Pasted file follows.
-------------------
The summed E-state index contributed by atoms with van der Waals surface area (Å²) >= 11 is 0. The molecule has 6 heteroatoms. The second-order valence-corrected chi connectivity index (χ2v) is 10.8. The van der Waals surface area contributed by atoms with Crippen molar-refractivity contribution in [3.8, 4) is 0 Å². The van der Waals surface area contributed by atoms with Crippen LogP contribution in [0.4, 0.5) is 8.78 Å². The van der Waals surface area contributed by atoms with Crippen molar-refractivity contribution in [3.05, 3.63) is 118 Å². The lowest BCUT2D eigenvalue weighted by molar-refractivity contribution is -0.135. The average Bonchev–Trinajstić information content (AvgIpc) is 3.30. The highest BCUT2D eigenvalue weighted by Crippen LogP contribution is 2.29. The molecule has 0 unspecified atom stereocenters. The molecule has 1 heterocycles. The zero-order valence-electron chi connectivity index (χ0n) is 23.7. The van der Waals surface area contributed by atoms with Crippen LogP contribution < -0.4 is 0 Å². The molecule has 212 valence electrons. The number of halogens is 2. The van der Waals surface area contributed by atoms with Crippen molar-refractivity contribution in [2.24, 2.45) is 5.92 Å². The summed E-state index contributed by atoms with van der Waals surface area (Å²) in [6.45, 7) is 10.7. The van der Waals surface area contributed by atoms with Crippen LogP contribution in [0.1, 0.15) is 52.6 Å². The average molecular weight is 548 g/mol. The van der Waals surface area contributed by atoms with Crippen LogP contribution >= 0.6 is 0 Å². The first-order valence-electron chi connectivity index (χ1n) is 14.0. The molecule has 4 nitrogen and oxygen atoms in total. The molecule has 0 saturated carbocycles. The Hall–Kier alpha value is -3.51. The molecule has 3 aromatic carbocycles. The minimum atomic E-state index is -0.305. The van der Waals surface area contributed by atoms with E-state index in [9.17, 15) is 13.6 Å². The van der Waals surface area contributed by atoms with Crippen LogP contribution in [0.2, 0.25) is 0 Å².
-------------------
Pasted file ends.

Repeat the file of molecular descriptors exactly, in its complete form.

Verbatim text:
The summed E-state index contributed by atoms with van der Waals surface area (Å²) >= 11 is 0. The molecule has 6 heteroatoms. The second-order valence-corrected chi connectivity index (χ2v) is 10.8. The van der Waals surface area contributed by atoms with Crippen molar-refractivity contribution in [3.8, 4) is 0 Å². The van der Waals surface area contributed by atoms with Crippen LogP contribution in [0.4, 0.5) is 8.78 Å². The van der Waals surface area contributed by atoms with Crippen molar-refractivity contribution in [3.05, 3.63) is 118 Å². The lowest BCUT2D eigenvalue weighted by molar-refractivity contribution is -0.135. The average Bonchev–Trinajstić information content (AvgIpc) is 3.30. The highest BCUT2D eigenvalue weighted by Crippen LogP contribution is 2.29. The molecule has 0 unspecified atom stereocenters. The molecule has 1 heterocycles. The zero-order valence-electron chi connectivity index (χ0n) is 23.7. The van der Waals surface area contributed by atoms with Crippen LogP contribution < -0.4 is 0 Å². The molecule has 212 valence electrons. The number of halogens is 2. The van der Waals surface area contributed by atoms with Crippen molar-refractivity contribution in [2.24, 2.45) is 5.92 Å². The summed E-state index contributed by atoms with van der Waals surface area (Å²) in [6.45, 7) is 10.7. The van der Waals surface area contributed by atoms with Crippen LogP contribution in [0.1, 0.15) is 52.6 Å². The average molecular weight is 548 g/mol. The van der Waals surface area contributed by atoms with Crippen LogP contribution >= 0.6 is 0 Å². The first-order valence-electron chi connectivity index (χ1n) is 14.0. The molecule has 4 nitrogen and oxygen atoms in total. The molecule has 0 saturated carbocycles. The Hall–Kier alpha value is -3.51. The molecule has 3 aromatic carbocycles. The minimum atomic E-state index is -0.305. The van der Waals surface area contributed by atoms with E-state index in [9.17, 15) is 13.6 Å². The van der Waals surface area contributed by atoms with Crippen LogP contribution in [0.2, 0.25) is 0 Å².